The Bible speaks at length about praising the Lord with song and how the angels rejoice and sing of His goodness. The Bible also hints that not every song is good: “It is better for a man to hear the rebuke of the wise than to hear the song of fools (Ecc 7:5)”; “He put a new song in my mouth (Psalm 40:3)”; “Whoever sings songs to a heavy heart is like one who takes off a garment on a cold day, and like vinegar on soda (Prov 25:20).”
Nearly every time the Bible mentions music, it also includes the word “praise.” To praise is to express warm approval, or admiration of something, to show respect or gratitude, particularly in song.
When we sing about something, we are expressing some form of praise, and we must ask ourselves if what we are singing about is true, honest, just, pure, lovely, virtuous, and/or praiseworthy. Keep this in mind next time you’re trying to decide what songs to add to your playlist.
Remember that everything we let into our subconscious can impact our hearts toward God and our willingness to sin. It’s crucial to build strength against temptation by arming ourselves with God’s Word.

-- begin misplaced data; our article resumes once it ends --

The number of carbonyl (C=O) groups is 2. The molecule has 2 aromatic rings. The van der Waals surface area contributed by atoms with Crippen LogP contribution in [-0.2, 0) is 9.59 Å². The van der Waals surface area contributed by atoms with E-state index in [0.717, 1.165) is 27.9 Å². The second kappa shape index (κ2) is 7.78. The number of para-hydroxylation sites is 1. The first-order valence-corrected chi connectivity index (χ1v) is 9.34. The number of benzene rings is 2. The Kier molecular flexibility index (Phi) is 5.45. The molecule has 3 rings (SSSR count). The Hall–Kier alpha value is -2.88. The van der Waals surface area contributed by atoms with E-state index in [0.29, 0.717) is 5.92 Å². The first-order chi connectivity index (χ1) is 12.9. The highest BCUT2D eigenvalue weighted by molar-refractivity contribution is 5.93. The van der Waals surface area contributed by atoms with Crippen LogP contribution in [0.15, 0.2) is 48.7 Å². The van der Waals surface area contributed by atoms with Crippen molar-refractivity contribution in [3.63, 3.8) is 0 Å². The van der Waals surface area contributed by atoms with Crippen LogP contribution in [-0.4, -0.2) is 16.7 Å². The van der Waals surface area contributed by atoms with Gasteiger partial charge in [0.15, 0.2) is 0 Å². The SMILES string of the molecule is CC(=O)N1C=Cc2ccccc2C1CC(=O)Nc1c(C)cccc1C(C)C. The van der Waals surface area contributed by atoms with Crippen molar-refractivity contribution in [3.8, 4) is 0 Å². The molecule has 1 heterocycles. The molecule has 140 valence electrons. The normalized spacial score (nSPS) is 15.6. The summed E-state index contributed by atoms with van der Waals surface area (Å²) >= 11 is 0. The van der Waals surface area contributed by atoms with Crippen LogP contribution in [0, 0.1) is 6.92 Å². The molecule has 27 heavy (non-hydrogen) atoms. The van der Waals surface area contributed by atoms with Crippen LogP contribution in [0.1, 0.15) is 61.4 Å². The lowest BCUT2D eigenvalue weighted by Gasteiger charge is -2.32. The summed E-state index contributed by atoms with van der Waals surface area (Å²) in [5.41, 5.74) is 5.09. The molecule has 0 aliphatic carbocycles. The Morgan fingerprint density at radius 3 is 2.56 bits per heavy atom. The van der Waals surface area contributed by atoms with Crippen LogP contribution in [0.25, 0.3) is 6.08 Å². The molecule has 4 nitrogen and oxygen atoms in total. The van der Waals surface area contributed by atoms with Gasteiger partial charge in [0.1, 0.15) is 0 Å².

“It’s the little foxes that spoil the vine (Song of Solomon 2:15),” so what’s in our earbuds is important, regardless of genre. Here are a few perspectives from fellow Christians:
I didn’t grow up in a Christian home, and listening to secular music planted a lot of bad seeds in my heart and caused me to want to sin. Every song has a spirit attached to it and it’s a must that we guard our hearts. If you think about it, every secular song is either tempting you to have sex, giving you the urge to “turn up,” makes you want to curse someone out, kill someone, miss your ex, get sad and depressed, etc. I can’t listen to that music the minute I leave the church parking lot because it doesn’t glorify God. Personally, I have not listened to “Christian” music that [has] made a negative impact on me. I have been to several Christian concerts and when I leave I’m like “YAS! Let’s go evangelize!!!!” – Taliah, Georgia
Some of my favorite artists are Ne-Yo, Usher, Wale, J Cole, and Drake. I could [literally] write a thesis on that man. I can’t say if there’s one kind of secular music to listen to. Secular music is not for everyone. Some people desperately need gospel music or their respective spiritual jams to “shield” them from the external forces amongst us. For me, I know what feeds my spirit and what doesn’t. While I listen to majority gospel music, I have certain pockets of moments during my day when a certain album, song, or artist is needed to stimulate/relax my headspace. Not all music labeled “Christian” is good to listen to. Like anything else, everything in moderation. Music has agency. It’s an individual experience. – Myles R, Alabama